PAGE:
The patient did not develop any complications after surgery, including an impaired liver function or hepatic arterial flow-related complications such as biliary anastomotic leakage or stricture. Follow-up CT angiography at 3 months after surgery revealed sufficient hepatic flow through the anastomotic site between the CHA and PHA (Fig. 4). This patient developed recurrence at multiple sites in the liver 7 months after surgery and died of disease progression at 8 months after surgery.
Some previous studies have reported that hepatic artery anomalies are often observed and that the variation is wide-ranging [4,5,6,7,8,9]. The recent development of imaging modalities has enabled us to understand vessel anomalies preoperatively. A better understanding of the anatomy of vessel structures before surgery can help to avoid unexpected perioperative complications and unnecessary procedures [1,2,3]. Thus, adequate knowledge of these variations would be of incredible help to the surgeon and interventional radiologist .
Various hepatobiliary anomalies arise during the development process. During development, the coeliac axis is derived from the 10th ventral segmental artery and the superior mesenteric artery (SMA) is derived from the 13th segmental artery. The 11th and 12th segmental arteries normally regress [12, 13]. Variations occur during this development and regression of the ventral segmental arteries lead to multiple anomalies. Following normal development, the common hepatic artery usually arises as one of the three major branches of the coeliac axis. In adults, there are numerous anatomic variations of the hepatic arterial tree that result from the variable persistence of elements of the embryologic blood supply .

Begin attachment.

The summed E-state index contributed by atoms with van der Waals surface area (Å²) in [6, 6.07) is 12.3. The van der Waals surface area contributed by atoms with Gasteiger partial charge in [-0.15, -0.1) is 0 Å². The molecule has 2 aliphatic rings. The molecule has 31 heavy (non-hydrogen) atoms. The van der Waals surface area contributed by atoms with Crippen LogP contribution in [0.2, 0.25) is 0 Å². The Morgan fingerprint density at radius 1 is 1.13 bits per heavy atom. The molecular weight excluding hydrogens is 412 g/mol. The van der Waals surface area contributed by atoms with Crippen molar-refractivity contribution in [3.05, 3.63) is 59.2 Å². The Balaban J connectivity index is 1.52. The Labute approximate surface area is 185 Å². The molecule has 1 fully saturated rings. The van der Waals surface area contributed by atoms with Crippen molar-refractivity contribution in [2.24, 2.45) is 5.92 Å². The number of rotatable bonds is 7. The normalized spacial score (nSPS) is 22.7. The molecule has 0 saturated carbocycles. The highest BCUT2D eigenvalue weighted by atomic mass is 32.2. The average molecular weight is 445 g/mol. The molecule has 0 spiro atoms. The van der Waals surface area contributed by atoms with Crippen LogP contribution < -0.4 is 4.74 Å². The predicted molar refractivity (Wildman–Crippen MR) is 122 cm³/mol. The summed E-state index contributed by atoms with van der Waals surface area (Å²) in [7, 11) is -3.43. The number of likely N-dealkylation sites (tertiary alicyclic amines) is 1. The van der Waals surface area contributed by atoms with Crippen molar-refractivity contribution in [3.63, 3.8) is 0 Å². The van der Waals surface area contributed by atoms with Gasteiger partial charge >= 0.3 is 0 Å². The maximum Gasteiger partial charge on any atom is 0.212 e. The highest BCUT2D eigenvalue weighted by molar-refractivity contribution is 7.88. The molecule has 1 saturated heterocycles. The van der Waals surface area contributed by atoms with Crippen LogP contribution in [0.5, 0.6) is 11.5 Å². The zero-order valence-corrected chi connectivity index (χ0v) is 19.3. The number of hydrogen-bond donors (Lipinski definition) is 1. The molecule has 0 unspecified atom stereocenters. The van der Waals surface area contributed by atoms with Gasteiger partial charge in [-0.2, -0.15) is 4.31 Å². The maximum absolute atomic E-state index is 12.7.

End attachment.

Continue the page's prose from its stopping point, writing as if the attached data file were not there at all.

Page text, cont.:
We always check the vessel structure anatomy before hepatobiliary surgery. In the present case, anastomosis between the root of the CHA and PHA was found. To the best of our knowledge, this is the first report of anastomosis between the root of the CHA and PHA that was identified prior to PD, although, it was unclear whether this developed congenitally or was acquired. Based on the observation that the pancreatic head cancer did not close the lumen of GDA histologically, it is considered that—in this case—anastomosis was congenital and arose in the development process.
In the present case, we considered that the hepatic arterial flow could be preserved if the CHA was dissected without arterial reconstruction due to anastomosis between the root of the CHA and PHA. After clamping both the CHA and PHA, sufficient hepatic arterial flow via this anastomotic site, which was almost equivalent to that before clamping, was confirmed by pulse-wave Doppler method on intraoperative ultrasonography. Although we were preparing for arterial reconstruction in the event that sufficient arterial flow could not be confirmed, the operation was successfully completed without arterial reconstruction, and the postoperative course was uneventful.